People can sometimes say some pretty hurtful things to others. And sometimes they’re not always from random strangers, but the people we thought were supposed to support us and have our backs. Either it’s from family members, teachers, or maybe at work. These people share the most ridiculous thing someone said to them. Content has been edited for clarity purposes.
1. "About 10 years ago, I was bedridden with an autoimmune arthritis condition. I had extreme swelling and pain in all major joints, even my jaw. Could barely move from the bed to the bathroom with crutches. I lived outside of a major center and it took several months to be referred to see a specialist.
Anyway, practicum was put on hold since I obviously couldn't work; the faculty was very understanding.
My preceptor for my rotation said, 'You should reconsider your career if you can't even be on your feet all day.'
I went for one day and my knee swelled to the size of a canteloupe. Also, this lady worked in health care and she wasn't very compassionate.
My dad also told me I should just quit university since I wasn't getting any better. Then he said he thought I liked being bedridden so I could just play games and watch movies all day.
After a few months of rehabilitating and going to physio several times per week, I was literally tired of everything and everyone. I couldn't leave home and almost no one visited me. Plus my entire life was turned upside down when I got this chronic illness. Previously had no medical conditions or medications, but now that's all tied to me."
2. "I work in health care, being told messed up things come with the territory. But I remember one particular conversation, it was with a resident in a nursing home I used to work in when I was 16 and it made my blood run cold.
All of the other carers used to call him 'nasty Bill' as he used to be physically and verbally aggressive with them, but he never was with me. I found out the reason for which became imminently clear.
He said, 'Oh you're a lovely little girl, aren't you? I used to take girls like you down to the graveyard at night. My wife didn't mind.'"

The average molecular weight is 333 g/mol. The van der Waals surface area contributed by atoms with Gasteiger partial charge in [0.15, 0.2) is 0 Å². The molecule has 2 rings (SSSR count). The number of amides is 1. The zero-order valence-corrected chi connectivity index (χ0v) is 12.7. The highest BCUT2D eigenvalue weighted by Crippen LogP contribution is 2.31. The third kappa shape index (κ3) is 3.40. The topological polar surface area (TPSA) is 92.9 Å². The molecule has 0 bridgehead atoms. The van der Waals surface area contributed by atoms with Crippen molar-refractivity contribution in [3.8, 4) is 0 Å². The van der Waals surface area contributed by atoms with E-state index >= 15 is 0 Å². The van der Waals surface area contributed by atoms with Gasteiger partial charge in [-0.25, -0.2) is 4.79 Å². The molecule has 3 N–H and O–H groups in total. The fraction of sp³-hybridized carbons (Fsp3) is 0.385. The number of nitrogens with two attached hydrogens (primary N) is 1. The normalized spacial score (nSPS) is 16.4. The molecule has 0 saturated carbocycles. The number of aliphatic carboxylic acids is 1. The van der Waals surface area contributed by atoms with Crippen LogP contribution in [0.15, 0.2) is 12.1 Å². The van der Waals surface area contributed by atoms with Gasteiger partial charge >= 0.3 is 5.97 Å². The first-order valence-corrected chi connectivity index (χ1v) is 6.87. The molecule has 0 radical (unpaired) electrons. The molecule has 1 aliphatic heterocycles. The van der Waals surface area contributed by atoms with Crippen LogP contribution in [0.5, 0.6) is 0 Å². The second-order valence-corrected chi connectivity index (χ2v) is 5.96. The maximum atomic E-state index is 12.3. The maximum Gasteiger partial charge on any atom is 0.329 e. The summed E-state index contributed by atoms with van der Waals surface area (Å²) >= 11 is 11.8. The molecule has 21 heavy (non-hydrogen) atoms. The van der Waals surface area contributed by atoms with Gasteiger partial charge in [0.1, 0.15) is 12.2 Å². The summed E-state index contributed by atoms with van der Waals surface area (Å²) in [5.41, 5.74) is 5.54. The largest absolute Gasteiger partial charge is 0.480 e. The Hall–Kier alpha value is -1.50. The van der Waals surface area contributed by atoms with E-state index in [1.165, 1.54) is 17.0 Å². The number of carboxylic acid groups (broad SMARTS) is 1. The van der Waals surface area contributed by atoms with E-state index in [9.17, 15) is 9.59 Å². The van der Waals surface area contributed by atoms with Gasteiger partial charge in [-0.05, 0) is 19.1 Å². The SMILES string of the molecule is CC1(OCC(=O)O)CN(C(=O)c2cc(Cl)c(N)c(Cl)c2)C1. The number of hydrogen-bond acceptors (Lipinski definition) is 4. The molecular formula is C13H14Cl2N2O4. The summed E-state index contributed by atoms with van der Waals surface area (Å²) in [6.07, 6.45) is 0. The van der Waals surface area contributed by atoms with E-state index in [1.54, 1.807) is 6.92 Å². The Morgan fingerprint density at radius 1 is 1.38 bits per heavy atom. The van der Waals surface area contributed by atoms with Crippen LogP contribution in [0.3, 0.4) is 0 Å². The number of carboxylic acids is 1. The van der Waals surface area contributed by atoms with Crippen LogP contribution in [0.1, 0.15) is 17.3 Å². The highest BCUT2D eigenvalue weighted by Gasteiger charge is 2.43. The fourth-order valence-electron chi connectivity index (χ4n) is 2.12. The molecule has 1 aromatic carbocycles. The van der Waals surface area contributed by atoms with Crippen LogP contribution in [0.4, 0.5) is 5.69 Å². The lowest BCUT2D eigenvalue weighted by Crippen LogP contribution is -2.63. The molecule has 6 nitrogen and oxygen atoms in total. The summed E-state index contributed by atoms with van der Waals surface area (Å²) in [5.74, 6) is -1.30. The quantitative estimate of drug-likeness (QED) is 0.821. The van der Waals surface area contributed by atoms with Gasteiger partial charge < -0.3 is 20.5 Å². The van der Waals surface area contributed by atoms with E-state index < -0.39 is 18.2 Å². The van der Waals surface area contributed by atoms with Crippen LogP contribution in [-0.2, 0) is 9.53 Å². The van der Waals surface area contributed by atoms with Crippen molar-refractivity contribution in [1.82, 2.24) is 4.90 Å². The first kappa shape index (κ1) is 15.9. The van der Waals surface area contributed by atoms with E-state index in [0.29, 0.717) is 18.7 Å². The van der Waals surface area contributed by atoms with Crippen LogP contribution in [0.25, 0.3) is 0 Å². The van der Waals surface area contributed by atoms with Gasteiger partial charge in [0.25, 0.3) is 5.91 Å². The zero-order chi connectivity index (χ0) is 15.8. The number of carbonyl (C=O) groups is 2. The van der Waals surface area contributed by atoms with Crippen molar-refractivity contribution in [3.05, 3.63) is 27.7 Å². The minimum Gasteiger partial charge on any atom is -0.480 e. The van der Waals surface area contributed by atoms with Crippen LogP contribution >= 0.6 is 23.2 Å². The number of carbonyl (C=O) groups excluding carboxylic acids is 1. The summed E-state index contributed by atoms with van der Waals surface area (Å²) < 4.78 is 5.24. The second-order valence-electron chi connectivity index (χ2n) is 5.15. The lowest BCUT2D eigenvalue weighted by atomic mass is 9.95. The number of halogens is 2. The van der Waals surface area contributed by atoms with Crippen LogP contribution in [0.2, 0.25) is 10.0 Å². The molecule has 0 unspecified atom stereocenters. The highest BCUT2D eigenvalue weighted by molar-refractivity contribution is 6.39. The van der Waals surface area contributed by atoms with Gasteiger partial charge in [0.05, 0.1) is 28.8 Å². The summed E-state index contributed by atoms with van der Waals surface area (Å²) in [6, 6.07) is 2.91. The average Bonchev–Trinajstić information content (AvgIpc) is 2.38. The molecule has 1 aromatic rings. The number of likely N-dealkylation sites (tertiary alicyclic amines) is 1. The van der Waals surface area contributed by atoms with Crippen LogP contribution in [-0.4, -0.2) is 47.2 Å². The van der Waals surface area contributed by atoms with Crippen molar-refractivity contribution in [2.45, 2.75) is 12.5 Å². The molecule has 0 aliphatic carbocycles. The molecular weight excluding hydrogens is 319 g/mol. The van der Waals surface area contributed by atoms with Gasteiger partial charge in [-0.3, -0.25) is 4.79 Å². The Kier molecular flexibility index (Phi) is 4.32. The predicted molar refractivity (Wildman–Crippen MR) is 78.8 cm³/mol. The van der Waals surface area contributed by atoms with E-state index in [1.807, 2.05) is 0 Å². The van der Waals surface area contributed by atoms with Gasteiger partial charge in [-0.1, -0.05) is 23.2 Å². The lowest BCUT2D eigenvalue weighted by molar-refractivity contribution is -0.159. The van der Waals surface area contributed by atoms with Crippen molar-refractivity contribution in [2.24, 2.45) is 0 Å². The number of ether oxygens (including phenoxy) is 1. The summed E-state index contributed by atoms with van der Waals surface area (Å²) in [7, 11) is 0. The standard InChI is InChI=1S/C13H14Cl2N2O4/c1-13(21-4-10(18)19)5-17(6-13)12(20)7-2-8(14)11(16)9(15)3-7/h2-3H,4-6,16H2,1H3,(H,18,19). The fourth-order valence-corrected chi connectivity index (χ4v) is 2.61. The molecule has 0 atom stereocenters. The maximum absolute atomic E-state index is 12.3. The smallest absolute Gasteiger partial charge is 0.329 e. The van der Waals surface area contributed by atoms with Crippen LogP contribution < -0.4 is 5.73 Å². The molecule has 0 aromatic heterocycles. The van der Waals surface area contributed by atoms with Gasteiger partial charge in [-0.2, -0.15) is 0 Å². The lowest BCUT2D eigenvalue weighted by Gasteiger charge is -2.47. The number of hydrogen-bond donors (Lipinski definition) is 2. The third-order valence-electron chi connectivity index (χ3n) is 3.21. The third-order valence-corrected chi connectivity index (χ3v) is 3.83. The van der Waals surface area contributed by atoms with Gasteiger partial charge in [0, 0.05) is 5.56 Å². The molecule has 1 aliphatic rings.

"My twin sister died when we were 19. At the time, I was in the Army and pretty full of myself. When I talked to her on the phone I spent way more time talking about myself than asking about her.
The day after she died I got to the funeral home, having driven straight there from Kentucky to the southeast corner of Georgia. My stepmom was there. After I’d been there for about a half, I started getting my bearings (I was the life insurance beneficiary so I was in charge of arrangements), my stepmom told me she had talked to my sister before she died.
My stepmom said, 'She [my sister] told me, 'I’m not sure he loves me because he never asks about my life.’'
I don't know if that was true if my sister had said that. But I knew it was true because I hadn’t been too interested in her life. For instance, she never got a chance to tell me about the headaches and blackouts she was having. She didn’t get the chance to tell me about the MRI (Magnetic Resonance Imaging).
She died of an aneurysm on a Thursday. I was supposed to spend the previous weekend with her, but changed plans and went to a college football game in Alabama instead. I told her I’d be home the next weekend. And I was, just not how I expected to be.
Even without what my stepmom told me, I would have learned to be more engaged with the people I love. But I have now been haunted ever since by the idea that my twin sister may have died thinking I didn’t love her. And I can never fix that."
1. "My children are very young but I was discussing with a coworker (who also has young children) about their futures.
I said, 'If they prefer to go to for a technical type higher education/trade school, I would support them. I don’t mind if they don’t seek a four-year college degree, as long as they have a good plan.'
She told me, 'Well I guess I just love Susie better because I am going to require her to get a Bachelors.'
Let it also be known that I myself have a couple of bachelors, while she has an associate and her husband has neither and is a welder. Not that there’s anything wrong with being a welder or getting your associate's degree, it just came off as an insane stance to take, given her own background."
2. "I worked with a woman who had been trying to get pregnant with her husband for years. She had finally succeeded and was due in a few weeks. I was very happy for her because they clearly really wanted to be parents. They had an ectopic pregnancy and lost it, then she had several infections during IVF (In Vitro Fertilisation), one of which required emergency surgery. I think they'll make great parents.
One day we were talking about kids and being parents. I said something, which was probably sarcastic but this woman replied with something like, 'Oh man, can you imagine you as a parent? You'd be an awful dad.'
I've always wanted kids and a family just about my whole adult life. I thought I'd be a pretty good dad; I had my own really great dad to teach me. I guess not, though."